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Analysis / Good Animals, Evil Animals

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Species Morality Coding

Many predators (whether omnivorous or carnivorous) and scavengers are usually pegged as bad, mean, or evil even though most are not especially mean or aggressive in Real Life. Most herbivores are pegged as good, friendly, or nice even though many large herbivorous mammals are especially mean and aggressive in Real Life. Despite this trope's existence, animals that are pegged as bad or evil in fiction are actually not evil at all in Real Life and deserve respect and conservation as much as animals that are pegged as good in fiction, do.


Sometimes, there are differences with the species' moral coding across different cultures. For example, in Western cultures, ravens are generally portrayed negatively morality coding wise, but in Pacific Northwest Native American folklore, they are Guile Heroes.

Sometimes, some types of animals within a larger group of animals are portrayed either more negatively or more positively morality coding wise. For example, turtles, tortoises, and certain types of lizards are pegged as good guys whereas other reptiles are generally pegged as bad guys. Ravens and crows are technically songbirds, but unlike other songbirds, they are generally pegged as bad.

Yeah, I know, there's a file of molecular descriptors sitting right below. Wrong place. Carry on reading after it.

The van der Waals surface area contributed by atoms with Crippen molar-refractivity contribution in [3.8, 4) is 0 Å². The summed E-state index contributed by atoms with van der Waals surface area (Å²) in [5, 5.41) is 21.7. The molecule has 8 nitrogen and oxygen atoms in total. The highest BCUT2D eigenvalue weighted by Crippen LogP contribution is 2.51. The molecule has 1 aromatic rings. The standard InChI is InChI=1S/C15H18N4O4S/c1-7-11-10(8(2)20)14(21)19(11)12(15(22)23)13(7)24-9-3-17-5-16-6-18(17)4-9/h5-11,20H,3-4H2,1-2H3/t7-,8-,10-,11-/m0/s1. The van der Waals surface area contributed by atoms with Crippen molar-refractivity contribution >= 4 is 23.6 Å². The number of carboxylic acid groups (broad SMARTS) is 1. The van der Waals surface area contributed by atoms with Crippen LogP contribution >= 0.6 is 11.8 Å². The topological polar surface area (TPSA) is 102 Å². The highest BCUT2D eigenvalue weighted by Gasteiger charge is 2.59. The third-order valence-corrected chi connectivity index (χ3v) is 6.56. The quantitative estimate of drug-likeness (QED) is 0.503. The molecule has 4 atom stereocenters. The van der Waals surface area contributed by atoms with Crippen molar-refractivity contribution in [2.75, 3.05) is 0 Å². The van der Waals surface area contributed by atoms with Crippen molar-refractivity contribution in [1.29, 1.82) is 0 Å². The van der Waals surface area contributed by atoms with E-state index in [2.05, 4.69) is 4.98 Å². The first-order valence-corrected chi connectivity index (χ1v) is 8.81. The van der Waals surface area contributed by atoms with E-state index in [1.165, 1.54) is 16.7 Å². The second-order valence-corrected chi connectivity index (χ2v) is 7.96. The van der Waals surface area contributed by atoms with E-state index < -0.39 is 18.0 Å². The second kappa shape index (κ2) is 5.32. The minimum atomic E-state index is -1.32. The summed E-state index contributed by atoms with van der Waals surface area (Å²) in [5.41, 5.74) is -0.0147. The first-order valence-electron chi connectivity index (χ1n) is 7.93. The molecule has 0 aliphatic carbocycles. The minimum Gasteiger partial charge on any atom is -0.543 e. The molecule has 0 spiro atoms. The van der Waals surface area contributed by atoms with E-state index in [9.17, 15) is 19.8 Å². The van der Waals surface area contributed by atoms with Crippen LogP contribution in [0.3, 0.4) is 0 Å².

Sometimes, there are differences in the moral coding of a species across different time periods or locations. For the longest time, wolves were among the most demonized animal species, and in Europe this attitude still prevails. In North America, however, with its much larger tracts of wilderness, the wolf is viewed more positively. Also, sperm whales were generally pegged as bad guys in the 19th and early 20th centuries, but that portrayal of sperm whales has faded away as whaling became discredited. Before people knew that gorillas were gentle animals, they were generally cast as pugnacious bad guys.


Some animals are usually pegged as good despite the negative expressions and associations attributed to them. For example, skunks are usually portrayed as good despite being associated with sneakiness and the expression, "drunk as a skunk." Also, when a person is called a "dog," the label usually refers to their disloyalty, even though real dogs are loyal and fictional dogs are usually heroic or otherwise good.

With some animals that are often pegged as bad or evil, the young of the species doesn't normally follow the moral pegging often attributed to the species' adult form. For example, when humans are cast as bad guys, it is usually adults that are cast as such. Children can be cast as villains, but it's usually done as a subversion or as an Enfant Terrible. Teens can be either/or in moral pegging. Also, adult cats are often cast as bad or mean, but kittens are usually exempt from that moral pegging. If a kitten is cast as evil, it's usually done for comedic purposes.


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Species Morality Coding List

    Bad Guy Animals 

    Good Guy Animals 

    Either/Or Animals 


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